19th – Green Room
Starring: Anton Yelchin, Patrick Stewart, Imogen Poots, Alia Shawkat
Director: Jeremy Saulnier
Out: April 1, 2016

A young, struggling punk rock band (including Yelchin) are booked to play a secluded white supremacist venue and accidentally witness a murder in the green room backstage. Trapped and under siege, they’re pitted against an ice-cold neo-nazi (Stewart) and his gang of skinheads, intent on murdering them… Chekov has really upset an N-bomb dropping Captain Jean-Luc Picard in this ultra-violent edge of your seat horror-thriller. What puts this into horror territory is the doomed atmosphere, ensemble eliminations, and the gruesomely realistic, stomach-churning nature of the violence. When a box cutter is introduced you know you’re going to see what a box cutter can actually do to someone. This viciousness makes the film extremely tense (particularly the first half). And that naturalism is applied to performances overall and the desperate fight scenes. The choice of villains is a chillingly strong one, with deft little touches skilfully separating the different “types” in the neo-nazi group. To nitpick, it’s not too credible that the skinheads would abandon the green room door for chats in the car park, the staged “accident” crime scene feels implausible given the number of dead, and while Patrick Stewart is extremely watchable, his cold, calculating performance doesn’t quite do enough to throw off his warm persona baggage – seeing him going mental and losing his sh*t in this controversial role would have been something to behold. Anton Yelchin (in his last film to be released before his death) does a fine job as the director’s signature “inept protagonist” who’s in over his head and would need years of therapy.

18th Place >

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  • MzGenuine said

    You missed the N.W.A. movie

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  • gd smith said

    Nothing grabs me here, Seems a very safe set of releases with one or two forcing a plot devise onto a vague outline.
    There will be good movies here and there, but I don’t see these being they. Talking of which, what happened to movie moron’s yearly best and worst of in 2014-2015?

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    • Sheridan Passell said
      Sheridan Passell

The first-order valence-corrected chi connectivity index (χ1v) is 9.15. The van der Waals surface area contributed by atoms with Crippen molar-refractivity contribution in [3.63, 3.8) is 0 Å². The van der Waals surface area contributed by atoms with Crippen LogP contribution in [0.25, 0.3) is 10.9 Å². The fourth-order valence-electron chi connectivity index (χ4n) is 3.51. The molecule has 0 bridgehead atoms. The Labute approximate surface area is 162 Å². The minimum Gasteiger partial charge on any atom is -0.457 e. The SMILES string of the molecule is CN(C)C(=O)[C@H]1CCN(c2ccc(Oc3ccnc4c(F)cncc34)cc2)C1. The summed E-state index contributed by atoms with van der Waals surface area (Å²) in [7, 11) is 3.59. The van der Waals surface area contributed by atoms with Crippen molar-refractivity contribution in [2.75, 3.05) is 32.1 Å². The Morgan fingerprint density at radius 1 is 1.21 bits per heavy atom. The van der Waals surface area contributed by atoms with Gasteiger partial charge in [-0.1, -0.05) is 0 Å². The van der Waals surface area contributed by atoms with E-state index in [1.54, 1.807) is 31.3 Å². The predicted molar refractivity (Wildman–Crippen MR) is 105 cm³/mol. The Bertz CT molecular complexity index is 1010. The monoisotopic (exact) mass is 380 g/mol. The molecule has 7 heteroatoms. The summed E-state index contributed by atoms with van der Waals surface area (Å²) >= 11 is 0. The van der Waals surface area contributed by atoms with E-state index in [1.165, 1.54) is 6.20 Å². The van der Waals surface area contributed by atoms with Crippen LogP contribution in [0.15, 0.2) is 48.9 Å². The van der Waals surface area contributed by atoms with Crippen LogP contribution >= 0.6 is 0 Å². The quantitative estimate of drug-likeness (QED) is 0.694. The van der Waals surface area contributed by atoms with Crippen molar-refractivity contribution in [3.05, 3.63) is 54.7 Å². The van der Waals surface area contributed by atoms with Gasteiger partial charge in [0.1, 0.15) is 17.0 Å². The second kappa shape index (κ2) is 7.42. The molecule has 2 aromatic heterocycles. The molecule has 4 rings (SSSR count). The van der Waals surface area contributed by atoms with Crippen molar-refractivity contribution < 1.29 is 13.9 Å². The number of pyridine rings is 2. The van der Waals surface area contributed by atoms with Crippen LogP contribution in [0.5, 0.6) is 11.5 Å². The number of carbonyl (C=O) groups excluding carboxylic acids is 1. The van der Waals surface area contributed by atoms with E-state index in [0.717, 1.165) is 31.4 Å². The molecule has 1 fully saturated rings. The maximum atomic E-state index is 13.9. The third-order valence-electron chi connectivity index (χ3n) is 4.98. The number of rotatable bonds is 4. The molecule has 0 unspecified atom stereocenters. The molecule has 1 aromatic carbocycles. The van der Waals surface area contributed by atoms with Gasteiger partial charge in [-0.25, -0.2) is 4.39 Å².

There will be good movies here and there, but I don’t see these being they.

      Hold up, none of these 30 movies, the 30 biggest of next year, will be any good? Where’s your positivity man? What’s the movie that should be on here? Scorsese’s ‘Silence’ will be anything but conventional if that’s what you’re looking for. I agree it is a mainstream perspective. I’ll be updating it as it goes, as I’ve done sporadically with this year’s list – http://www.movie-moron.com/?p=29343 – a work in progress.

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      • gd smith said

        I don’t know. Increasingly, I find it’s the films I wasn’t expecting that turn out to be the really the good ones. Some of these look ok, but I can’t see myself putting them on a must see list is all I’m saying. It’s like I always whine about there being too many superhero movies and I always watch them. Truth to tell I tend to like them, but the prospect of them is never that exciting. If that makes sense.

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        • Sheridan Passell said
          Sheridan Passell

          A lot of the great independent stuff doesn’t rear its head this early, but it’ll be there. I definitely have superhero fatigue too, but then sitting down to watch something like X-Men: Days of Future Past, it really was terrific. It’s new phenomena that I get most interested by, whether it’s when Marvel was starting up or even observing something like 50 Shades-mania. By the end of next year we’ll be watching stuff on VR headsets, that’s what I’m most excited to experience, how they’ll find a way of providing movies in that medium.

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  • OLGA Broward college said

    I think Alice Through The Looking Glass – so fantastic and colored movie that i want to watch over and over.
    love the actors, costumes, nature and of course the idea of this movie.
    would love to recomend it to all people i know-)